MCIRCC Member Kyle Gunnerson, M.D., the U-M emergency physician and critical care specialist who will lead the EC3, emphasized the importance of this relationship. "We have a window of a few minutes to a few hours to diagnose and treat these patients, so having cutting-edge ICU infrastructure with critical care expertise in the ED will preserve precious time and perhaps shorten their overall hospital or ICU stay," he said. "As we seek to push this type of care forward through innovative approaches and technologies, the EC3 will act as a test-bed of new ideas."

MCIRCC anticipates many of these new ideas will come to the EC3 through our members and industry partnerships. "I can't express how valuable this is to our membership - the ability to test new critical care solutions from the point of patient entry to the ED is priceless," said Kevin R. Ward, M.D., executive director of MCIRCC. "In the end, the ultimate benefactors are the critically injured patients who may now experience a shorter overall hospital stay with improved outcomes."

The new facility will also serve as the training ground for a new breed of emergency critical care physicians.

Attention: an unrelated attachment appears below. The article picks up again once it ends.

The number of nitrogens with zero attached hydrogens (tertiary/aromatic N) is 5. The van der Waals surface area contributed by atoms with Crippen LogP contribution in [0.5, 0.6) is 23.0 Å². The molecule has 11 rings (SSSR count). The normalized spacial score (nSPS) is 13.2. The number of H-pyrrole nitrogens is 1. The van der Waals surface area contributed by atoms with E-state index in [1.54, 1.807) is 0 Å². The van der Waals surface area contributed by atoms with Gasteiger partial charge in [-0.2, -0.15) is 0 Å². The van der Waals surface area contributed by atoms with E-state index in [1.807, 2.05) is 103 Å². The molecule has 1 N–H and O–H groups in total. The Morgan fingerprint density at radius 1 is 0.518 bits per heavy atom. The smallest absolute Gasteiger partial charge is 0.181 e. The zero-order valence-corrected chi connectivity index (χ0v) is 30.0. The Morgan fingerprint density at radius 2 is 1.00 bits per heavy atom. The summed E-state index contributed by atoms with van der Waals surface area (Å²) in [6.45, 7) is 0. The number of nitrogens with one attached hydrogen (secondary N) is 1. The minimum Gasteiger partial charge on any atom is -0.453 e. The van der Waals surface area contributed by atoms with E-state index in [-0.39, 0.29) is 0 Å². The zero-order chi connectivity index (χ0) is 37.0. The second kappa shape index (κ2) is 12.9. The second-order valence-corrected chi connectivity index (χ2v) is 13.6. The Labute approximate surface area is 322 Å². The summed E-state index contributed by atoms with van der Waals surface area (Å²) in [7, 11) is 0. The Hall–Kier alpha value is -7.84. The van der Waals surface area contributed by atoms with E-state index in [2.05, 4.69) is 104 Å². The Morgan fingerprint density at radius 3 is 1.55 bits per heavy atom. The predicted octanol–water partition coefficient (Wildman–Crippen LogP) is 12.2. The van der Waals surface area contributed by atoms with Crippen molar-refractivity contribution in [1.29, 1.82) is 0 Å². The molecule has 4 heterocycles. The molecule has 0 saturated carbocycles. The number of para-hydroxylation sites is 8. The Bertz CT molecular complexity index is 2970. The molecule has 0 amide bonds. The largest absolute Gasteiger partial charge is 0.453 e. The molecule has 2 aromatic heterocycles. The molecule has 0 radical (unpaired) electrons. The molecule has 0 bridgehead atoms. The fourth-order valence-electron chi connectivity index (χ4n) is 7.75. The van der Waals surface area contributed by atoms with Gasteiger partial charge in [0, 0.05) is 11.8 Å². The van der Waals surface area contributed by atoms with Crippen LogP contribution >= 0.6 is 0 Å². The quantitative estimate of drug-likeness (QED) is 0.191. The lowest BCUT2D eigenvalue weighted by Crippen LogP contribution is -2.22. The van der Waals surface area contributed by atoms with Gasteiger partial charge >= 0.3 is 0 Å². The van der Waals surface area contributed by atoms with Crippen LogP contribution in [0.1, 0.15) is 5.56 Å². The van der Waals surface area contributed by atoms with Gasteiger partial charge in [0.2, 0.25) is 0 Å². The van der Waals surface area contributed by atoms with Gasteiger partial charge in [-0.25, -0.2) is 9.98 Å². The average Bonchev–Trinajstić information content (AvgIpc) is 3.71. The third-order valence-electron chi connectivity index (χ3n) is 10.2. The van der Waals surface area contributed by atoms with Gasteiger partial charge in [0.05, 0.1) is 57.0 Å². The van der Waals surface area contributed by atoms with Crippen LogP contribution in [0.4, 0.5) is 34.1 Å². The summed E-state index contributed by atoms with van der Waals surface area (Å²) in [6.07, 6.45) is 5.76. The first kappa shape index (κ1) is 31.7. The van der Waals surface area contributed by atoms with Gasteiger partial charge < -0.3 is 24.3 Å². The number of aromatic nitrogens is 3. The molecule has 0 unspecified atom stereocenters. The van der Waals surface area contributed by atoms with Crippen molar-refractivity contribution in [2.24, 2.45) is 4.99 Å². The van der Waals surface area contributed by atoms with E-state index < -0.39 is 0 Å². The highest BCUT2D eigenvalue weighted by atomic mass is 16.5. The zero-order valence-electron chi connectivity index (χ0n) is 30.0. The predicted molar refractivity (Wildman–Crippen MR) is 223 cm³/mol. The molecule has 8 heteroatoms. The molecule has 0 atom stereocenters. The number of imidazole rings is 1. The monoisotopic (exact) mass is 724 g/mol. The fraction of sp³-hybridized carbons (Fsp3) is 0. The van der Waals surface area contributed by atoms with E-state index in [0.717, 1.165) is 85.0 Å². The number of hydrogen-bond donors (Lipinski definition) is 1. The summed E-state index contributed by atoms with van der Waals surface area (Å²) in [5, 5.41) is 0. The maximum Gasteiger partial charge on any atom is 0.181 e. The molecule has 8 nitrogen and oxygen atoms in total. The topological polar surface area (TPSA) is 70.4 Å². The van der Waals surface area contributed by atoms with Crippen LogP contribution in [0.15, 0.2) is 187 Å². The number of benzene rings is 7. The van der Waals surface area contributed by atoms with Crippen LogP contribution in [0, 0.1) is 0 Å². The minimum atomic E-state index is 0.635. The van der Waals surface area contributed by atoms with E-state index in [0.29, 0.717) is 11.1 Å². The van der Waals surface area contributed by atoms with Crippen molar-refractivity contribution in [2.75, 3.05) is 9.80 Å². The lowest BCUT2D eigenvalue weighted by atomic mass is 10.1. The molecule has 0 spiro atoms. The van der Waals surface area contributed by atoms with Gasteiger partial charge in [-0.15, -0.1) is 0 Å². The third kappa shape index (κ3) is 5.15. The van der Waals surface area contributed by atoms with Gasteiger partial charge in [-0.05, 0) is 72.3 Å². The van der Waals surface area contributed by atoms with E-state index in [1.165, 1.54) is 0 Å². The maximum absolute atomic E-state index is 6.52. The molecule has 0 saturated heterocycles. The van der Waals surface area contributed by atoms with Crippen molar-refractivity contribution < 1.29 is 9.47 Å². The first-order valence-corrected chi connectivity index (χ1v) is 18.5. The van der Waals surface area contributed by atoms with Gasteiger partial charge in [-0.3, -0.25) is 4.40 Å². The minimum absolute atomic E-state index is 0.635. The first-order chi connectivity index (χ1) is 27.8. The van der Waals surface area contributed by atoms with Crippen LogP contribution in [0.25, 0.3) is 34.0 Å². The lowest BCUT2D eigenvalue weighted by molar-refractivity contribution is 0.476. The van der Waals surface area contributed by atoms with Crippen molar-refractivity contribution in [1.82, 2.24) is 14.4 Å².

For more information about the EC3, please visit the UMHS website for the full announcement and project renderings.
Don't forget your MCIRCC affiliation!
If you are speaking with the media about your work in critical care research or are working with the U-M News Service or U-M Health System Public Relations on a health care related press release, article, or other news item, please mention your MCIRCC affiliation!
SAVE THE DATE: Registration details coming soon!
October 10, 2014
Innovation Underground
5:00pm - 7:00pm
Location TBD

October 23, 2014
MCIRCC Member Report
4:00pm - 7:00pm
NCRC Building 10 Auditorium "State of the Union" presentation followed by member cocktail mixer

November 20, 2014
Innovation Underground
5:00pm - 7:00pm
Location TBD

January 30, 2015
Innovation Underground
5:00pm - 7:00pm

January 30-31, 2015
Critical Care Grand Challenge
Friday: 1:00pm - 5:00pm
Saturday: 8:00am - 2:00pm
NCRC Building 10, South Atrium 
July 9, 2014
Catch the Wave of the Digital Medicine Revolution
5:00pm - 7:00pm
NCRC Building 10, Research Auditorium
Free Attendance - Register Now

July 30, 2014
The Secrets of Non-Disclosure Agreements
5:30pm - 6:30pm
NCRC, Building 10, South Atrium Free Attendance - Register Now

August 20, 2014
Bridging the Valley of Death: Funding to Help You Cross
5:30pm - 6:30pm
NCRC, Building 10, South Atrium Free Attendance - Register Now

August 27, 2014
11:00 a.m. - 2:00 p.m.
Circle Drive in front of Med Sci I
During the annual UMHS Ice Cream Social